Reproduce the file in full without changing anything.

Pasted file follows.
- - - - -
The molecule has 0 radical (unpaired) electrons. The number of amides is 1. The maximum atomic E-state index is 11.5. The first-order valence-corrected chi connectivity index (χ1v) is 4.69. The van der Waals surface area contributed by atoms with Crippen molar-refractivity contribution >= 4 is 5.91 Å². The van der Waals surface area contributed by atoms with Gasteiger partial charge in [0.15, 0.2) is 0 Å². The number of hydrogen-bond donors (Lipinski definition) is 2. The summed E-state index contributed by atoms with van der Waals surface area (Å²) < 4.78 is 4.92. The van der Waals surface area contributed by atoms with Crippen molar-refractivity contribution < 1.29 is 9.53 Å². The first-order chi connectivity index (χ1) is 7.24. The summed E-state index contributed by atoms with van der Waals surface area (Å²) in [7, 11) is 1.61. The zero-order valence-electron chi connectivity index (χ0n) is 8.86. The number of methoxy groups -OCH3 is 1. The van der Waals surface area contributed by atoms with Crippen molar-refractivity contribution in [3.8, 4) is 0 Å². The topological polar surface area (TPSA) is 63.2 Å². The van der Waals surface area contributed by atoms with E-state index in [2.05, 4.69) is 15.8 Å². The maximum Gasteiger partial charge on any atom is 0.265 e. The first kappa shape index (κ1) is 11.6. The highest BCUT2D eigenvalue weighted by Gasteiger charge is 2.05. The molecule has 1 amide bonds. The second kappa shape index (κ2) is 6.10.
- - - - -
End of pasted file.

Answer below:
The molecule has 0 radical (unpaired) electrons. The number of amides is 1. The maximum atomic E-state index is 11.5. The first-order valence-corrected chi connectivity index (χ1v) is 4.69. The van der Waals surface area contributed by atoms with Crippen molar-refractivity contribution >= 4 is 5.91 Å². The van der Waals surface area contributed by atoms with Gasteiger partial charge in [0.15, 0.2) is 0 Å². The number of hydrogen-bond donors (Lipinski definition) is 2. The summed E-state index contributed by atoms with van der Waals surface area (Å²) < 4.78 is 4.92. The van der Waals surface area contributed by atoms with Crippen molar-refractivity contribution < 1.29 is 9.53 Å². The first-order chi connectivity index (χ1) is 7.24. The summed E-state index contributed by atoms with van der Waals surface area (Å²) in [7, 11) is 1.61. The zero-order valence-electron chi connectivity index (χ0n) is 8.86. The number of methoxy groups -OCH3 is 1. The van der Waals surface area contributed by atoms with Crippen molar-refractivity contribution in [3.8, 4) is 0 Å². The topological polar surface area (TPSA) is 63.2 Å². The van der Waals surface area contributed by atoms with E-state index in [2.05, 4.69) is 15.8 Å². The maximum Gasteiger partial charge on any atom is 0.265 e. The first kappa shape index (κ1) is 11.6. The highest BCUT2D eigenvalue weighted by Gasteiger charge is 2.05. The molecule has 1 amide bonds. The second kappa shape index (κ2) is 6.10.